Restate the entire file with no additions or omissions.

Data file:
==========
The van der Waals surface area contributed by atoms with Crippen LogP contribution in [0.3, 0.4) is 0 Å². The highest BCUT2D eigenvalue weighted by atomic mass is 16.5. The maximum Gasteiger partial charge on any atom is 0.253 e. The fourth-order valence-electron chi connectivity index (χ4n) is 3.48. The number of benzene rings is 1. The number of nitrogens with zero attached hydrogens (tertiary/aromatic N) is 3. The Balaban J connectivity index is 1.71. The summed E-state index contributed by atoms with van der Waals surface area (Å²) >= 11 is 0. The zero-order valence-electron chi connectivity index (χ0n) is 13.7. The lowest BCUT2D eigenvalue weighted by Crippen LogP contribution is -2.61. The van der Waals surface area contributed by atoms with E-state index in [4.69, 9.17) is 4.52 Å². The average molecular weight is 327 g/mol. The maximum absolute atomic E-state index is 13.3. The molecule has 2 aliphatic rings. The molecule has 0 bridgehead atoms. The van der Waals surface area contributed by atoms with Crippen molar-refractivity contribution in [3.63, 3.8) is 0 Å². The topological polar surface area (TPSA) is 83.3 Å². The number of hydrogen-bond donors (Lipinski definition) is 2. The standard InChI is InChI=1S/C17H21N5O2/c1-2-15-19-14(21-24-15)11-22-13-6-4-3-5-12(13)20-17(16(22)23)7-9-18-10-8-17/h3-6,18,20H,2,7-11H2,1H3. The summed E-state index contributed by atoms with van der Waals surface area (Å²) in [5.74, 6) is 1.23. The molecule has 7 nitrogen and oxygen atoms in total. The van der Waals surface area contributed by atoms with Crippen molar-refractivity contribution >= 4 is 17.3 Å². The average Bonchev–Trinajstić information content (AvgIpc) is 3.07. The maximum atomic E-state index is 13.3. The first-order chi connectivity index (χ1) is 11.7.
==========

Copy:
The van der Waals surface area contributed by atoms with Crippen LogP contribution in [0.3, 0.4) is 0 Å². The highest BCUT2D eigenvalue weighted by atomic mass is 16.5. The maximum Gasteiger partial charge on any atom is 0.253 e. The fourth-order valence-electron chi connectivity index (χ4n) is 3.48. The number of benzene rings is 1. The number of nitrogens with zero attached hydrogens (tertiary/aromatic N) is 3. The Balaban J connectivity index is 1.71. The summed E-state index contributed by atoms with van der Waals surface area (Å²) >= 11 is 0. The zero-order valence-electron chi connectivity index (χ0n) is 13.7. The lowest BCUT2D eigenvalue weighted by Crippen LogP contribution is -2.61. The van der Waals surface area contributed by atoms with E-state index in [4.69, 9.17) is 4.52 Å². The average molecular weight is 327 g/mol. The maximum absolute atomic E-state index is 13.3. The molecule has 2 aliphatic rings. The molecule has 0 bridgehead atoms. The van der Waals surface area contributed by atoms with Crippen molar-refractivity contribution in [3.63, 3.8) is 0 Å². The topological polar surface area (TPSA) is 83.3 Å². The number of hydrogen-bond donors (Lipinski definition) is 2. The standard InChI is InChI=1S/C17H21N5O2/c1-2-15-19-14(21-24-15)11-22-13-6-4-3-5-12(13)20-17(16(22)23)7-9-18-10-8-17/h3-6,18,20H,2,7-11H2,1H3. The summed E-state index contributed by atoms with van der Waals surface area (Å²) in [5.74, 6) is 1.23. The molecule has 7 nitrogen and oxygen atoms in total. The van der Waals surface area contributed by atoms with Crippen molar-refractivity contribution >= 4 is 17.3 Å². The average Bonchev–Trinajstić information content (AvgIpc) is 3.07. The maximum atomic E-state index is 13.3. The first-order chi connectivity index (χ1) is 11.7.